February 14, 2002
DEA Continues Terror Attacks on California Medical Marijuana Patients and Providers
"These are not drug busts. The feds are trying to quash a political movement," NORML charges
Washington, DC: Tuesday's DEA raid of a well-respected San Francisco medical marijuana dispensary and several high-profile medical pot providers demonstrates that federal law enforcement authorities are more fixated on busting medical marijuana patients than they are thwarting terrorism, NORML's Executive Director Keith Stroup announced today.
"In any war, you remove the sick and dying from the battlefield; in the 'war on drugs,' this administration appears intent on placing the sick and dying on the front lines," Stroup charged. "The fact that this raid was carried out on the same day our nation's law enforcement personnel were instructed to be on their highest alert to protect Americans against possible terror strikes shows that the federal government's priorities remain fixated on medical marijuana, not combating terrorism."
DEA officials arrested four individuals in the raid, all of whom had ties to the San Francisco Harm Reduction Clinic, which provides medical marijuana to approximately 200 patients daily. Among those arrested were the club's director Richard Watts and internationally renowned marijuana author Ed Rosenthal. The busts came approximately three months after the DEA raided a pair of cannabis patient cooperatives, including the Los Angeles Cannabis Resource Center (LACRC) - southern California's largest and most publicly accepted medical marijuana dispensary.
"These arrests are purposely high-profile," Stroup said. "They are not drug busts. The feds are trying to quash a political movement."
Since 1996, nine states - Alaska, Arizona, California, Colorado, Hawaii, Maine, Nevada, Oregon and Washington - have approved laws legalizing the use and cultivation of medical marijuana for qualified patients. In November, San Francisco's Board of Supervisors approved legislation declaring the city a "sanctuary" for the use, cultivation and distribution of medical marijuana. As such, no local law enforcement officials had advance knowledge of or participated in Tuesday's raids, which were denounced by San Francisco District Attorney Terence Hallinan and several local politicians.
"California's medical marijuana clubs play a necessary and positive role in their community. They provide medicine in a safe and regulated environment, and present no threat to public safety or health," Stroup said. "They operate with the full knowledge and support of the public as well as with backing from local law enforcement and government. The ultimate result of these raids is that hundreds of seriously ill patients who rely on these support groups must now turn to the streets and black market to obtain their state-sanctioned medicine."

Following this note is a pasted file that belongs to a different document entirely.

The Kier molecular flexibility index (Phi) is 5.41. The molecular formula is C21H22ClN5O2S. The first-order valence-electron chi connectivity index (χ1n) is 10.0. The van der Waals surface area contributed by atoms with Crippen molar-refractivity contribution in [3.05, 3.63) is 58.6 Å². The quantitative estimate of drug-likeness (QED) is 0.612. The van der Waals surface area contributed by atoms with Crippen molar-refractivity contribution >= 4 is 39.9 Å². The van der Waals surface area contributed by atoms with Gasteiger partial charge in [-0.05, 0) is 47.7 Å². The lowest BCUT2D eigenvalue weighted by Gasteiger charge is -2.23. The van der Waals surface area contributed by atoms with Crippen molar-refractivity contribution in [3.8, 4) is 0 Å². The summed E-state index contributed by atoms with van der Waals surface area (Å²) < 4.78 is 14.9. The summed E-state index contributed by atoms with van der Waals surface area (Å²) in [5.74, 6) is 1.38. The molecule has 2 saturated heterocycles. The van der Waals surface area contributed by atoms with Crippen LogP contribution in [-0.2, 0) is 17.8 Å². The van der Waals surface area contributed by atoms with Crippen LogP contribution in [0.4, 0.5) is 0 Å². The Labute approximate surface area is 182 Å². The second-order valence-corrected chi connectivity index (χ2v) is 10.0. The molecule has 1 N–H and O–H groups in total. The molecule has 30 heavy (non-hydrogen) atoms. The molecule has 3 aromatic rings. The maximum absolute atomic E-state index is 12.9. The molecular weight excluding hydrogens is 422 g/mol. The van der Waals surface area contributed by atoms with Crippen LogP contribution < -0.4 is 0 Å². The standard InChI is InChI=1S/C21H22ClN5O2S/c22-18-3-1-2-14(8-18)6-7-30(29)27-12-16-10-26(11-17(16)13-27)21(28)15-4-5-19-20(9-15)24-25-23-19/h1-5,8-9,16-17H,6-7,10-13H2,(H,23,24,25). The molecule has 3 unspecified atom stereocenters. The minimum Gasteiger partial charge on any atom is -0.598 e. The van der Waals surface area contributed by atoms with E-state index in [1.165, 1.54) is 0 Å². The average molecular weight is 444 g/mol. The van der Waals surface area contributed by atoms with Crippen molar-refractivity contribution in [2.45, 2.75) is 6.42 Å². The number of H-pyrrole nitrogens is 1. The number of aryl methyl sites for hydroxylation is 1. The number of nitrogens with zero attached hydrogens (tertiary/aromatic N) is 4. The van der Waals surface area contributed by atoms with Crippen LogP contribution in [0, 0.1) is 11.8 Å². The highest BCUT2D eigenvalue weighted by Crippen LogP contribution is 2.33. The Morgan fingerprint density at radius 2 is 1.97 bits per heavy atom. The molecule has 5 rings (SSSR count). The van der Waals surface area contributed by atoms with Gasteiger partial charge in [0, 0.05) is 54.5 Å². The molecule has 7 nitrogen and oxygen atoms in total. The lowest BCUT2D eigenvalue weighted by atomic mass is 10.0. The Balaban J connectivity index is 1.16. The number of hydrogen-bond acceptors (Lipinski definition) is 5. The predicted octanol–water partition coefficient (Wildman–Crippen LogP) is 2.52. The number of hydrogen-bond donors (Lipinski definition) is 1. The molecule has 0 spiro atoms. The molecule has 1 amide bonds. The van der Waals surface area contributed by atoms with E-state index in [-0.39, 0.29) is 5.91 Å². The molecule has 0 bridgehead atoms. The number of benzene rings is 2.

Stroup said that it is time for California's elected officials, particularly those in Congress, to stand up and defend the rights of sick and dying patients. A pre-written letter calling on Congress to denounce the DEA's recent actions in California appears on NORML's website at: http://capwiz.com/norml2/issues/alert.
For more information, please contact either Keith Stroup, NORML Executive Director, at (202) 483-5500 or California NORML Coordinator Dale Gieringer at (415) 563-5858.
NORML Assails Bush Anti-Drug Plan Calling for the "Compassionate Coercion" of Pot Smokers
Washington, DC: The Bush year 2002 "National Drug Control Strategy," released by the White House Tuesday, inappropriately calls for the "compassionate coercion" of millions of otherwise law-abiding American citizens who smoke marijuana responsibly, NORML's Executive Director Keith Stroup said today.
"The overwhelming majority of our nation's drug users and drug arrestees are pot smokers, most of whom do not need treatment - coerced, compassionate or otherwise," Stroup declared. He added that the administration should abandon its current strategy of criminalizing and demonizing marijuana users, and instead implement policies such as those that have been successful in reducing cigarette smoking and drunk driving.
"As a nation we have significantly reduced the prevalence of tobacco smoking and drunk driving in recent years. We have not achieved this by banning the use of alcohol or tobacco, or by targeting and arresting those who use them responsibly, but through honest educational campaigns. We should apply these same principles to the responsible use of marijuana."
This year's $19 billion federal anti-drug budget is the largest ever approved in U.S. history.
For more information, please contact either Keith Stroup, NORML Executive Director, at (202) 483-5500 or NORML Foundation Executive Director Allen St. Pierre at (202) 483-8751.
Jamaica Parliament Ponders Marijuana Decriminalization
Kingston, Jamaica: Jamaica's Parliament will soon debate the recommendation of Jamaica's "National Commission on Ganja" to decriminalize the use and possession of marijuana. The Jamaican Cabinet forwarded the commission's recommendation, initially announced in August of last year, to Parliament on Monday.
Despite the favorable recommendation, legislators still face pressure from U.S. officials not to amend their cannabis laws. Recently, Orna Bloom, a spokeswoman for the U.S. Embassy in Jamaica, told National Public Radio that the U.S. government opposes any efforts to liberalize the island's pot laws because "it creates the perception ... that marijuana is not harmful."
Under current Jamaican law, possession of even one marijuana cigarette is a criminal offense punishable by up to ten days in jail.
For more information, please contact Paul Armentano of NORML at (202) 483-5500.
- End -